Dia de los Muertos, or Day of the Dead, is an occasion that celebrates the connection between the living and those who have embarked on their spiritual journey beyond this realm. At the core of this celebration lie the Dia de los Muertos altars, which are beautifully adorned structures that serve as sacred spaces of remembrance and homage to departed relatives.
Altars are woven with elements that carry the weight of stories, the resonance of ancient customs, the lyricism of poetry, and the enigmatic aura of mysticism. From glasses of water that quench the spirits’ thirst to the sacred incense that wafts through the air, each component of an altar bears its own profound significance.
This life source is offered to the spirits to quench their thirst after their long journey and to strengthen their return. In some cultures, it symbolizes the soul’s purity.
An element of purification, it ensures that the body remains uncorrupted during its journey and until its return the next year.
Ancient Mexicans used splinters from the ocote tree to make candles. Today, candles come in various forms, including wax candles and votives. Their flame signifies light, faith, and hope. It guides the spirits to their former places and illuminates their way back home. In several indigenous communities, each candle represents a departed soul. The number of candles on an altar depends on the number of souls a family wishes to welcome. Purple candles signify mourning, and placing four of them on a cross represents the four cardinal directions, helping the spirit find its way.
Copal and Incense
Indigenous people offered copal to their gods before the introduction of incense by the Spaniards. It elevates prayers and praises. Its fragrance is a sign of reverence and is used to cleanse spaces of evil spirits, ensuring a safe entry for the soul.
Symbols of celebration with their vibrant colors and fragrances, flowers decorate and scent the area during the spirit’s stay. The alhelí and nube are especially significant for their colors symbolize purity and tenderness, accompanying the spirits of children. In many parts of the country, paths of petals guide the deceased from the graveyard to the offerings and back. The yellow petals of the cempoalxóchitl (marigold) create a vivid, fragrant path for the spirits. Indigenous people believed in the marigold’s healing powers, but now it primarily decorates altars and graves. Over time, the flower is said to have lost its healing powers. In Nahuatl, “cempoalxóchitl” translates to “twenty flowers”, marking the remembrance of death.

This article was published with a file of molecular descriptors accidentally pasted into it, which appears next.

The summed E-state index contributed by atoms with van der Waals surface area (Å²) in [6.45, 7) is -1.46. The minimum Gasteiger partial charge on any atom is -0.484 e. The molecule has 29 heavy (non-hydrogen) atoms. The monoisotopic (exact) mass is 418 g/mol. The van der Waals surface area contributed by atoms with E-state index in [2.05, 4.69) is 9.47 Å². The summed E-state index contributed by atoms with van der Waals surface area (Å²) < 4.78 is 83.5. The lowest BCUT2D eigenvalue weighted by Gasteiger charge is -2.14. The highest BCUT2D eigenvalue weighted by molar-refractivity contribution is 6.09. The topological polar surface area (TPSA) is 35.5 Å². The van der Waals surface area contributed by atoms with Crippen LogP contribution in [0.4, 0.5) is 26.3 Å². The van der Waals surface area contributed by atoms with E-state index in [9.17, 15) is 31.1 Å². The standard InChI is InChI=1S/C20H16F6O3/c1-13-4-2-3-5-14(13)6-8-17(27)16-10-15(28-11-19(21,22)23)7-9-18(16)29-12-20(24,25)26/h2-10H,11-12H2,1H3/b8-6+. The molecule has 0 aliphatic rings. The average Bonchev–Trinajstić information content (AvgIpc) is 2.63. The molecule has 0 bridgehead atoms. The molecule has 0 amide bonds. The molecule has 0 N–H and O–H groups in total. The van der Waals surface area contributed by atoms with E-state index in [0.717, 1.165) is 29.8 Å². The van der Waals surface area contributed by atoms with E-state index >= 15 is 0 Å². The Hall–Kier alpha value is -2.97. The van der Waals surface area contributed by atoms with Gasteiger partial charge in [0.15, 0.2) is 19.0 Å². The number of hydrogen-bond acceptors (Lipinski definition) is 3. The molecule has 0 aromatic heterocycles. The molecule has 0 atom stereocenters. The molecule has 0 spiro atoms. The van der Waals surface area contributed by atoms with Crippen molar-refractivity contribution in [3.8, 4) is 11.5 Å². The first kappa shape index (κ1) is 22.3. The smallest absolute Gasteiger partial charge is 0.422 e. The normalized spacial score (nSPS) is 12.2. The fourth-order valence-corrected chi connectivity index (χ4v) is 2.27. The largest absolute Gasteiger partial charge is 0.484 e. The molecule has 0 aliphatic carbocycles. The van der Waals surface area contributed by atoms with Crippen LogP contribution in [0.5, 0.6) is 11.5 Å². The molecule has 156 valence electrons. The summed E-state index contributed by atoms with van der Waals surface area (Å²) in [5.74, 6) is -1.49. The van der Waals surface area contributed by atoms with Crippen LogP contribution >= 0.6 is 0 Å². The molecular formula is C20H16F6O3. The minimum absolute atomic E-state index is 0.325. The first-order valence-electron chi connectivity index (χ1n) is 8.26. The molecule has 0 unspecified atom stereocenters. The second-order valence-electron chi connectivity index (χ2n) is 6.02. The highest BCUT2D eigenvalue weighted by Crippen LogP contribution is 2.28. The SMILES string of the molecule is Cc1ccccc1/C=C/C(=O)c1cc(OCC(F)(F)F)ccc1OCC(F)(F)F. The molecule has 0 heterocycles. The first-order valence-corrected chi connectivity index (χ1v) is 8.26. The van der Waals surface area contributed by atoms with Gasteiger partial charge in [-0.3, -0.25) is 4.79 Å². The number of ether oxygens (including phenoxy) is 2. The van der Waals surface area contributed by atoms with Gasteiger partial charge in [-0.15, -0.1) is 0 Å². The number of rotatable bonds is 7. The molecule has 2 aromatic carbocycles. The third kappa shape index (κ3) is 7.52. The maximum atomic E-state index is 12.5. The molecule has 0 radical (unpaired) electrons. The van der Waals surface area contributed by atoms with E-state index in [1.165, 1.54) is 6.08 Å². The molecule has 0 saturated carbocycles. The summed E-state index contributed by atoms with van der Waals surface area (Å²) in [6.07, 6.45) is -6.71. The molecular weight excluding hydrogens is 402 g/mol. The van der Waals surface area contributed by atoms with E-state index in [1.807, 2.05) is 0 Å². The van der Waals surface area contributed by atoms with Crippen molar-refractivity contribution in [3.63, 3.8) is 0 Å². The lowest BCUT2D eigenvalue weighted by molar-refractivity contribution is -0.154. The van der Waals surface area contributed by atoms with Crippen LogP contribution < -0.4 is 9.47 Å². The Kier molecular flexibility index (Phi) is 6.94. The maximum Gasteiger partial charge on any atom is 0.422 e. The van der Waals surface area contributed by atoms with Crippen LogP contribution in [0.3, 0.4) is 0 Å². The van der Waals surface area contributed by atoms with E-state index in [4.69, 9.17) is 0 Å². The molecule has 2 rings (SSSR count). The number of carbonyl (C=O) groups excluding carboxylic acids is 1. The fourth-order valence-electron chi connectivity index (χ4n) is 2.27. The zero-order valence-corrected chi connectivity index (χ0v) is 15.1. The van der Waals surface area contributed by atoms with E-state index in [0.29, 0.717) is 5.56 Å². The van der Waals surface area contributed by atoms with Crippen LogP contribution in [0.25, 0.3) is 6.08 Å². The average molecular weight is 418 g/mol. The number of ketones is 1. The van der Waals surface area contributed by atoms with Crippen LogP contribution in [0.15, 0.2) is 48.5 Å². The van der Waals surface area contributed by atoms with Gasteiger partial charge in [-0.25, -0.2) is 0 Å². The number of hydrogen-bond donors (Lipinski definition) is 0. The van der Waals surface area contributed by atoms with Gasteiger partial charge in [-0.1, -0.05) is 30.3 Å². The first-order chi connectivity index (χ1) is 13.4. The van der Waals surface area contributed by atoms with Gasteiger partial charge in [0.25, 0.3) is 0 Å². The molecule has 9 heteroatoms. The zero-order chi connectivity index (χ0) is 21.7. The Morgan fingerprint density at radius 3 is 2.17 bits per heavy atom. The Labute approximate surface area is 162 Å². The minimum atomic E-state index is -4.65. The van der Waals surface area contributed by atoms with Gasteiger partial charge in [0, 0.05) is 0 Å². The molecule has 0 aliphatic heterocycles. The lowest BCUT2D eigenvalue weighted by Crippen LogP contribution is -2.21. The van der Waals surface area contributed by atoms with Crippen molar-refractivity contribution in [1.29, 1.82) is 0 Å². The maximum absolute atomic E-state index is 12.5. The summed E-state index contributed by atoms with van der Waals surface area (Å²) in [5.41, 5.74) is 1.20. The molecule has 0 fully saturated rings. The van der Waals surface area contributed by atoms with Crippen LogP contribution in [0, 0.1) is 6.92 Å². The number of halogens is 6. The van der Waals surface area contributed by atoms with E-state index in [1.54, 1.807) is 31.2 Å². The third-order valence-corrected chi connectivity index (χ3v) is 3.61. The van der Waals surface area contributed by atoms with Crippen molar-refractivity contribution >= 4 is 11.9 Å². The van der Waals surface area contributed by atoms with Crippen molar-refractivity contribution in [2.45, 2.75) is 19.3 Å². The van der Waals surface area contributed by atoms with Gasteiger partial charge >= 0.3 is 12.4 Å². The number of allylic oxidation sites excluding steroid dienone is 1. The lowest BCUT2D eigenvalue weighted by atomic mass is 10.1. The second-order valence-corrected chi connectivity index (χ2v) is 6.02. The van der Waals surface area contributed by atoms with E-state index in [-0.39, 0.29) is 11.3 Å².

This multi-purpose woven mat serves as a resting place for the spirits and as a tablecloth for the offerings.
Essential for children’s altars is the toy representation of the xoloizcuintle (Itzcuintle) dog. This dog is believed to assist souls in crossing the vast river Chiconauhuapan, the final step before reaching Mictlán.
A symbol of fraternity and kinship. The church views bread as the “Body of Christ.” Made in various shapes, bread holds a special place on the altar.
Gollete and Canes
Connected to the tzompantli, golletes are wheel-shaped breads placed on offerings and supported by cane pieces. The breads represent the skulls of vanquished enemies, and the canes symbolize the poles where they were impaled. This rich tradition provides a vivid and aromatic experience, connecting the living with the departed in a unique and significant way.
A Revered Portrait
A portrait suggests the spirit that will visit us. However, it is concealed so that it can only be viewed through a mirror, symbolizing that while we can still ‘see’ our loved ones, they no longer exist in the physical realm.
A central dish for many indigenous people across Mexico is mole, which can be made with chicken or turkey. Some also include barbacoa. These dishes release a tantalizing aroma, a feast prepared in honor of the remembered. The primary purpose of the delicious food is to delight the visiting spirit.
Medium-sized sugar skulls are a nod to ever-present death. The smaller skulls are dedicated to the Holy Trinity, while the larger ones honor the Eternal Father.
Liquor is offered to help the spirit recall joyous occasions from their life and entice them to visit.
Cross Ashes or Salt
A large cross made of ash or salt is positioned on the altar, allowing the spirit to atone for any unresolved transgressions upon arrival.